Ruth Ellis (1926-1956) has the distinction of being the last woman to be executed in the United Kingdom after being convicted of the murder of her lover, David Blakely.
Ellis left school at 14 and became pregnant to a married Canadian soldier at a 17. The soldier sent money for a year and then stopped. The child, Andy, was left with Ellis’s mother to care for.
A young Ruth Ellis
Ellis went from various jobs to waitressing, then to modelling, nightclub hosting and prostitution. The modelling photographs were mostly dated cheesecake that today seem decidedly unsexy, almost a sendup of the genre and quite sad:
Ellis had a series of relationships which all ended badly. In 1953 she became the manager of a nightclub and entered into a relationship with racing car driver David Blakely, who moved into her flat despite being engaged to another woman. She subsequently moved in with another man, former WW2 RAF pilot Desmond Cussen but continued seeing Blakely.
Ellis with Dave Blakely
Ellis with Desmond Cussen
The relationship with Blakely became increasingly toxic and violent with Ellis miscarrying after being punched in the stomach by Blakely.
In 1955 Ellis confronted Blakely outside the Magdala Pub in Hampstead and fired five shots. The first shot missed, the second brought him down and the last three were fired into his body as she stood over him. The last shot was fired half an inch from him. She then aimed the gun at her head and pulled the trigger a number of times but the pistol misfired. It did eventually discharge, into the road from where it richoceted and injured a nearby bystander.
A sign for tourists at the location
On arrest she said "I am guilty, I'm a little confused." Interviewed without having been able to see a solicitor or to obtain legal advice she made a full confession and at trial was asked only one question by the prosecution: "When you fired the revolver at close range into the body of David Blakely, what did you intend to do?” She replied “It's obvious when I shot him I intended to kill him.” She was convicted in 20 minutes and received the mandatory death sentence.
In a meeting with a religious adviser prior to her hanging she said to him "It is quite clear to me that I was not the person who shot him. When I saw myself with the revolver I knew I was another person."
It also emerged after conviction and just prior to her death that the pistol had been given to her by Desmond Cussen, that she had been given shooting instructions and target practice by Cussen, that she had spent most of the weekend of the shooting drinking with Cussen and that he had driven her to Blakely for the shooting.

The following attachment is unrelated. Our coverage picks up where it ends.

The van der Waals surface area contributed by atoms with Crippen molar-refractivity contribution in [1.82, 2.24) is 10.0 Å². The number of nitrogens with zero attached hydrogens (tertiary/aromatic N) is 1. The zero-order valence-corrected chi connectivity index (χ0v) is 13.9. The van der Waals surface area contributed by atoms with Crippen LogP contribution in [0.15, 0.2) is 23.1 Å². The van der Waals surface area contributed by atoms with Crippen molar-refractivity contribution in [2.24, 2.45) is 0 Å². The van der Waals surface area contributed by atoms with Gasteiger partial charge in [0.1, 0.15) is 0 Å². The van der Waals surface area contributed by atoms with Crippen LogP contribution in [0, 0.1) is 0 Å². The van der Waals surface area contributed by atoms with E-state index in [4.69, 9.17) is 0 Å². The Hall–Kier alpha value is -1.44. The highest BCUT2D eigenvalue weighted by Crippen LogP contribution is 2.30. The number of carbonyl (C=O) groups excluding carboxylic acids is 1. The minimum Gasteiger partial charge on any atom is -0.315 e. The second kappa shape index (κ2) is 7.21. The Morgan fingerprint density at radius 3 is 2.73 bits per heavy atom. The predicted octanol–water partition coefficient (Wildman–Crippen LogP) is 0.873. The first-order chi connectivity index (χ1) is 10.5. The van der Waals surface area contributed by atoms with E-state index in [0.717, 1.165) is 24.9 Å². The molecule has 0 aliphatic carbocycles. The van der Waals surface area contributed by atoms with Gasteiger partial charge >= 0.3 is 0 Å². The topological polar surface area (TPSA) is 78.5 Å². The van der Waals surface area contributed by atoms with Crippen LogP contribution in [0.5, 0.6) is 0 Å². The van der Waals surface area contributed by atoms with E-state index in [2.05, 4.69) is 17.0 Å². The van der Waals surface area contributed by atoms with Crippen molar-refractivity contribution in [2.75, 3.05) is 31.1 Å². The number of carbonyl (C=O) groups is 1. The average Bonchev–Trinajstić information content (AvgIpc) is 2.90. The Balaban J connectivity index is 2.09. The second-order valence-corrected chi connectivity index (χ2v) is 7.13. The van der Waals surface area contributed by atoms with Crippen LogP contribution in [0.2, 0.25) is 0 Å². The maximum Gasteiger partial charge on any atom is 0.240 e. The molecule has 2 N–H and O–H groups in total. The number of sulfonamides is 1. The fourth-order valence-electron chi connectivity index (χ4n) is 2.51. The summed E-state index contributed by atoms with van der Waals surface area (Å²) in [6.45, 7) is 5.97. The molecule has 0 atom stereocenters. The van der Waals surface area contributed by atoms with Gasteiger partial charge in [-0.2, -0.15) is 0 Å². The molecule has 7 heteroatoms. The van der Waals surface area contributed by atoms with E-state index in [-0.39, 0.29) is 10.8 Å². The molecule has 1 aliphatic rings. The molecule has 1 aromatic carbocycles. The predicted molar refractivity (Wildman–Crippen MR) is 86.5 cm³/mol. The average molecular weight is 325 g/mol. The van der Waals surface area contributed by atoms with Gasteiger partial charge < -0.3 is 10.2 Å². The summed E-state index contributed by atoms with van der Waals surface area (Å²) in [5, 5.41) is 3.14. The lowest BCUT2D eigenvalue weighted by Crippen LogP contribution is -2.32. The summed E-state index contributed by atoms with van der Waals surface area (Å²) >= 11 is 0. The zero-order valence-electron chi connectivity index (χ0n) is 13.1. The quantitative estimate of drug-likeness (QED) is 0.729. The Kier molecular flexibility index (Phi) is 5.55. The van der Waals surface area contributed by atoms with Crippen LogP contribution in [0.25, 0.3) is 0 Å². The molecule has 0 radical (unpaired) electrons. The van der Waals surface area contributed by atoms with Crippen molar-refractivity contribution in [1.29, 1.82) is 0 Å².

According to the website “Murder is Everywhere – Ten renowned crimwriters blog from different parts of the world”:
Cussen went to Australia where he died in his late 60's. Ruth's sister believes that Ruth protected him during the trial because he had promised to look after her family. And he did.
The sister also says that their father had raped her at the age of 14, producing a son who was brought up as her brother, and had probably abused Ellis as well.
The defence counsel today would be spoiled for choice; clinical depression, battered spouse syndrome, post-natal/ post-miscarriage depression. There was only 10 days between the miscarriage and the murder.
Ellis was hanged on 13 July 1956 by prominent official hangman Albert Pierepoint (pictured below), who said she was peaceful and polite and that she had greeted him with a smile. He later said that he felt it was wrong. He resigned soon afterwards over a pay dispute with the Home Office concerning the fee payable in respect of a reprieved prisoner.
As was the custom, she was buried in an unmarked grave at Holloway Prison, a jail for women prisoners and young offenders. When the prison underwent renovations in the 1970’s, the bodies of the executed female prisoners were exhumed and reinterred at other public cemeteries. Ellis was reburied in Buckinghamshire.
The case remained controversial and contributed to public opposition to the death penalty. Between 1926 and 1954, 677 men and 60 women had been sentenced to death in England and Wales, although only 375 men and seven women had been executed. Following the Ellis execution the death penalty was used a lot less and was abolished altogether in 1969. Reprieves had also been increasingly granted. The case also led directly to the introduction of the defence ‘diminished responsibility’ in English law in 1957.
Sadly, in 1982 Ellis’s son Andy committed suicide by hanging after desecrating his mother’s grave by destroying the headstone.
The trial judge, Sir Cecil Havers, had sent money every year for Andy's upkeep, and Christmas Humphreys, the prosecution counsel at Ellis's trial, paid for his funeral.
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